that you could not see anything but their eyes....
An eye-witness: ...There is nothing as tiring as the continuous,
enormous bombardment as we have lived through, last night, at the front.
The night is disturbed by light as clear as if it were day. The earth
moves and shakes like jelly. And the men who are still at the frontline,
cannot hear anything but the drumfire, the moaning of wounded friends, the
screams of hurt horses, the wild pounding of their own hearts, hour after
hour, day after day, night after night....
A German soldier: ...the soldiers fell over like tin soldiers. Almost all
our officers get hurt or killed and many of our men get killed because of
their own artillery fire, which is too close and therefore causes many
A German eye-witness: ...The losses are registered as follows: they are
dead, wounded, missing, nervous wrecks, ill and exhausted. Nearly all
suffer from dysentery. Because of the failing provisioning the men are
forced to use up their emergency rations of salty meats. They quenched
their thirst with water from the shellholes. They are stationed in the
village of Ville where every form of care seems to be missing. They have
to build their own accommodation and are given a little cacao to stop the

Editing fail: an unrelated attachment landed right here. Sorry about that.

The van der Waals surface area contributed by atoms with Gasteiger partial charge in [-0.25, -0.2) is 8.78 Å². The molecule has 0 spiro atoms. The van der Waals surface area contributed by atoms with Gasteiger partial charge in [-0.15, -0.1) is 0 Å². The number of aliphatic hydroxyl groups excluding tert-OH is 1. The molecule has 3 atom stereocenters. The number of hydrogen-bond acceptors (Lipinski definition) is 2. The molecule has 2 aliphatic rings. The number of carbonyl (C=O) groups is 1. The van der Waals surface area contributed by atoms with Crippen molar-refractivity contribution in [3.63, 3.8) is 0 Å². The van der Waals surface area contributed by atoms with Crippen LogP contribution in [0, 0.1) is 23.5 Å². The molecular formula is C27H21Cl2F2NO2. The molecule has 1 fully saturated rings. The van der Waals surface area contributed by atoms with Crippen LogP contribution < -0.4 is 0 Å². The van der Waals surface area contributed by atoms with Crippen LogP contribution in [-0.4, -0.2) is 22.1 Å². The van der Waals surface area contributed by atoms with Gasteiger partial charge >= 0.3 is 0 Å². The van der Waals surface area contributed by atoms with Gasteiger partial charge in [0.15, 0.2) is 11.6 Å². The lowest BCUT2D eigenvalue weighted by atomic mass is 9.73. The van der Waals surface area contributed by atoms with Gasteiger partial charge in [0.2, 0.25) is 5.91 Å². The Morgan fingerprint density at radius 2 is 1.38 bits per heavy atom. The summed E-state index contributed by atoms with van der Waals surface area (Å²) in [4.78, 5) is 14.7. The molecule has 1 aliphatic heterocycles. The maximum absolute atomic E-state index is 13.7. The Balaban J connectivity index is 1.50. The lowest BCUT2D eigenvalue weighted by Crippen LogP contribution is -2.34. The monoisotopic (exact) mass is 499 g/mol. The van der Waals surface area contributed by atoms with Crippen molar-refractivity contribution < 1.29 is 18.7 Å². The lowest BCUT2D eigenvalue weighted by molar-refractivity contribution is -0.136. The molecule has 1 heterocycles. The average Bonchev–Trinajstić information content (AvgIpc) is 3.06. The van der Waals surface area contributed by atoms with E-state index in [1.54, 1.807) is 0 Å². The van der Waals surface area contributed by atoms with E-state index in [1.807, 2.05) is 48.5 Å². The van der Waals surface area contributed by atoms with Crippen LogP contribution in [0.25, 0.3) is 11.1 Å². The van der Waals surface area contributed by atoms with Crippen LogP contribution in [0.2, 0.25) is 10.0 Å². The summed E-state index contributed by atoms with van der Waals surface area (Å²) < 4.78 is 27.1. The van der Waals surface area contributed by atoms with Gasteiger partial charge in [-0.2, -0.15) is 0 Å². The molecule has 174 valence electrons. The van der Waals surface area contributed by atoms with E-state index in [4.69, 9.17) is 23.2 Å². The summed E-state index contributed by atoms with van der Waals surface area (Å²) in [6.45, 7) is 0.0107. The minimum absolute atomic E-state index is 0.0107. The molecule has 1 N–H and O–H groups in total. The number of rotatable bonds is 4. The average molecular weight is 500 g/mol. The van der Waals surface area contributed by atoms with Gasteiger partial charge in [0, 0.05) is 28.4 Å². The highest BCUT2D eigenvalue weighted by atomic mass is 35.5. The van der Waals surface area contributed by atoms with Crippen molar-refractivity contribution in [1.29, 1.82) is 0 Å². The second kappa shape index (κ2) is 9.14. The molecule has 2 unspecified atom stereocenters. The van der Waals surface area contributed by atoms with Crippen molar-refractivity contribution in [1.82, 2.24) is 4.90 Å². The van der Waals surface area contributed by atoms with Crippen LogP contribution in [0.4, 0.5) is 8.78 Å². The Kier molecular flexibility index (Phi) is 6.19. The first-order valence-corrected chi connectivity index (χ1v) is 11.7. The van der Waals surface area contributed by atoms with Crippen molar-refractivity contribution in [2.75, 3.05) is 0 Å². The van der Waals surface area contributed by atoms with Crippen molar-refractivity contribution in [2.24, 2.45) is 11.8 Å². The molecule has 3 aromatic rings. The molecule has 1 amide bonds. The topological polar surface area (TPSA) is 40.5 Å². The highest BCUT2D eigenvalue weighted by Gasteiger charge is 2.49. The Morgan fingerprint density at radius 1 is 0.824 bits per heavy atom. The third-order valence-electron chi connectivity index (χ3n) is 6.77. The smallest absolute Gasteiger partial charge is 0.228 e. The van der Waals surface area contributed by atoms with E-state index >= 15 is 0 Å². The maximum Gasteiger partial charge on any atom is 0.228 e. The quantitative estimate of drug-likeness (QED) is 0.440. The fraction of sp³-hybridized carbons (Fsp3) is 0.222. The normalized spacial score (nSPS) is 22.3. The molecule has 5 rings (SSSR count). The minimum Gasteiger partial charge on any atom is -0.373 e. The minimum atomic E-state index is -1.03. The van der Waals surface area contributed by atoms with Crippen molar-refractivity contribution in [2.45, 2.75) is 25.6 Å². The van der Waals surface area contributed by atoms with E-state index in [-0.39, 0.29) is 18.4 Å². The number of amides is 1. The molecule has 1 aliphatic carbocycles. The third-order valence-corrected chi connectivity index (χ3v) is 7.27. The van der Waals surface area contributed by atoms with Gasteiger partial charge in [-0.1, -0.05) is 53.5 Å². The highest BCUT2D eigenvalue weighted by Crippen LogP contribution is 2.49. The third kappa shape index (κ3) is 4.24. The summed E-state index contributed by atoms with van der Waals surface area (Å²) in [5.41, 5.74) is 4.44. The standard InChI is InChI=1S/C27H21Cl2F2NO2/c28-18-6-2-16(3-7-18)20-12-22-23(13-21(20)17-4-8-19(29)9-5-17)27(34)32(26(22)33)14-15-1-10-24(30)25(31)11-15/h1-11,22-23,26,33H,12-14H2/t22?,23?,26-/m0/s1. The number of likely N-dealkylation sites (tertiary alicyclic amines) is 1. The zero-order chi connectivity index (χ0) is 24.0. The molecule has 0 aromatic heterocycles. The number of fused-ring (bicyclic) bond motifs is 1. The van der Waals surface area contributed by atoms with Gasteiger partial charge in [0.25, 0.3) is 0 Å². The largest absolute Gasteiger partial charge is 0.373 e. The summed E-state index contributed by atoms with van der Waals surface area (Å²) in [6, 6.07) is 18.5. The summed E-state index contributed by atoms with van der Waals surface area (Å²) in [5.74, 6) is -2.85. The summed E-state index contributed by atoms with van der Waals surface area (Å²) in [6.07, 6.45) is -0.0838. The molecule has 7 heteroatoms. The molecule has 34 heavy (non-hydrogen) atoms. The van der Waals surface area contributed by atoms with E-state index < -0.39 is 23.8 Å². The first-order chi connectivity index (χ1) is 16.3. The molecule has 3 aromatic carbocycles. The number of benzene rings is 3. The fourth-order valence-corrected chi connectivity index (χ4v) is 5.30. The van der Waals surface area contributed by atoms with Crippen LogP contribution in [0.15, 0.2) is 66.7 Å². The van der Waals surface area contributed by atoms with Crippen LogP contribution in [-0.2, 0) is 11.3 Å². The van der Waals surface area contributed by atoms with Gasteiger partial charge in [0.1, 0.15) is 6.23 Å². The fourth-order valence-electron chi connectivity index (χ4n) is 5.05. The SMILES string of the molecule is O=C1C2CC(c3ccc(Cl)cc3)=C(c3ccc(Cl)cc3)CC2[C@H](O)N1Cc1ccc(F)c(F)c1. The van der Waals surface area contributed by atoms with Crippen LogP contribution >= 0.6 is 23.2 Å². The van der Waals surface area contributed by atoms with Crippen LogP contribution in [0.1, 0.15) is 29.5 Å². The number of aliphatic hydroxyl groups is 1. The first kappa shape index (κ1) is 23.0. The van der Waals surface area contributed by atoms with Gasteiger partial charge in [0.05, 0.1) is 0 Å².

diarrhoea. The latrines, wooden beams hanging over open holes, are
occupied day and night - the holes are filled with slime and blood...
A German witness: ….the latrines cause major problems. They are
completely blocked up and smell terribly. This stench is fought with
chlorinated lime and this smell mixes with the battlefield smell of
decomposition. Men even wear their gas masks when using the latrines…
A German soldier: …and during the summer months the swarms of flies
around the corpses and the stench, that horrible stench. If we had to
construct trenches we put garlic cloves in our nostrils…
An eye-witness: … you could never get rid of the horrible stench. If we
were on leave and we were having a drink somewhere, it would only last a
few minutes before the people at the table beside us would stand up and
leave. It was impossible to endure the horrible stench of Verdun...
A French soldier: …everyone who searches for cover in a shell hole,
stumbles across slippery, decomposing bodies and has to proceed with
smelly hands and smelly clothes…
A German soldier: …in the drumfire bravery no longer exists: only
nerves, nerves, nerves. When anyone is exposed unto such trials and
tribulations he is no longer of any use as an attacker or defender…